On 7 January 1839, members of the French Academy of Sciences were shown the first rudimentary photographs thus changing the visual arts forever. This remarkable invention was the work of the Parisian painter and printmaker Louis-Jacques-Mandé Daguerre who manipulated light to capture unique images on highly polished, silver-plated sheets of copper. The “Daguerrotype” as it was humbly dubbed by its creator was superceded around 1885 when the American inventor George Eastman managed to create a portable camera that could transfer an image onto celluloid film. Of course this remarkable technology was itself superceded and the Eastman Kodak company filed for bankruptcy protection in January 2012, a victim of the digital revolution. 

When the Lumiere Brothers invented the cinematograph in 1895 pictures suddenly came alive with movement and audiences gasped and screamed and fled away from the screen at the strain of registering this new experience. The eye had let light in but it took a while for the soul to catch up with what it all meant. The stage was set for a new era of visual culture that is still with us.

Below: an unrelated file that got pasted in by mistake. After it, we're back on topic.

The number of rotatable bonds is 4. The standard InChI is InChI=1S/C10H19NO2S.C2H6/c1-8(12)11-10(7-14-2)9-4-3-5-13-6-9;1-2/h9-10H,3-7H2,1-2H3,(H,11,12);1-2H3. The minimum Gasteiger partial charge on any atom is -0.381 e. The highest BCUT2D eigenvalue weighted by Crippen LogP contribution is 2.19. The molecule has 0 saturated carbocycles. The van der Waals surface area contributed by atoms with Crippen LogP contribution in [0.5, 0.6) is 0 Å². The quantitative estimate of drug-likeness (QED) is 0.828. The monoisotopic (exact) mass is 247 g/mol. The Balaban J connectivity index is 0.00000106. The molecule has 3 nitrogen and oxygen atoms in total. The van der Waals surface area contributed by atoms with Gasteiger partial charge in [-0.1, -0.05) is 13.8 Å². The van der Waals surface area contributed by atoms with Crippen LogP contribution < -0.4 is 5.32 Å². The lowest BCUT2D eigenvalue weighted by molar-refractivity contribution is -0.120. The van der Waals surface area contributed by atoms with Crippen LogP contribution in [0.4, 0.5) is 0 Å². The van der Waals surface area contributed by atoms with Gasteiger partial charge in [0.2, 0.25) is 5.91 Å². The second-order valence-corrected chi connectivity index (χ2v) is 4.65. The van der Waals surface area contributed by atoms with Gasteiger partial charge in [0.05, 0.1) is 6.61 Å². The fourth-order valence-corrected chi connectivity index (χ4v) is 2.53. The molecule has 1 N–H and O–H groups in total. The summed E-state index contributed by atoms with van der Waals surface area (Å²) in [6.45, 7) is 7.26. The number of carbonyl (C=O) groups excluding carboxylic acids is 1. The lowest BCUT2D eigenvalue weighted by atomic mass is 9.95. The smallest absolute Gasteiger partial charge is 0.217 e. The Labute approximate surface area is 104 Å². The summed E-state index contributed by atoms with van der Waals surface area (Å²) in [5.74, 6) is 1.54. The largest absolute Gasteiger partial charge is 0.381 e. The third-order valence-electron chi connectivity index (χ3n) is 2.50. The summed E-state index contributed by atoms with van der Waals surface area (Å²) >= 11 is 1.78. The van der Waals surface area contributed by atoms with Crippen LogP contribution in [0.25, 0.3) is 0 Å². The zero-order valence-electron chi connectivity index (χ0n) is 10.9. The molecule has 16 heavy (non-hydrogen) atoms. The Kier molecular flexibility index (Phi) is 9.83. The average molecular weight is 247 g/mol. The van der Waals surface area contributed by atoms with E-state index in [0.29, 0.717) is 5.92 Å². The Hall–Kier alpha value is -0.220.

Of course the delighting of the eye (and the soul to which it is a window) is an ancient as well as a modern experience. The rich mosaics and tapestries of the ancient world and the kaleidoscopic narratives captured in medieval stained glass delighted the eyes and thus the hearts and imaginations of the ancients just as surely as the cinema has captivated moderns. Stuart Devenish has linked both the ancient and the modern together by drawing us engagingly into his theme of “the eye of faith in a visual culture.” His book is infused with the awareness that seeing is a profoundly spiritual business. He reminds us that faith is something deeply visional, of the need to look at the world through Jesus’ eyes, and that the Bible is a visionary text that brings into being a wide-eyed people. Just as the camera manipulates light to give us fresh visions, so Christianity is a way of light whose wisdom enchants the imagination, produces spiritual vision and turns us into focused disciples.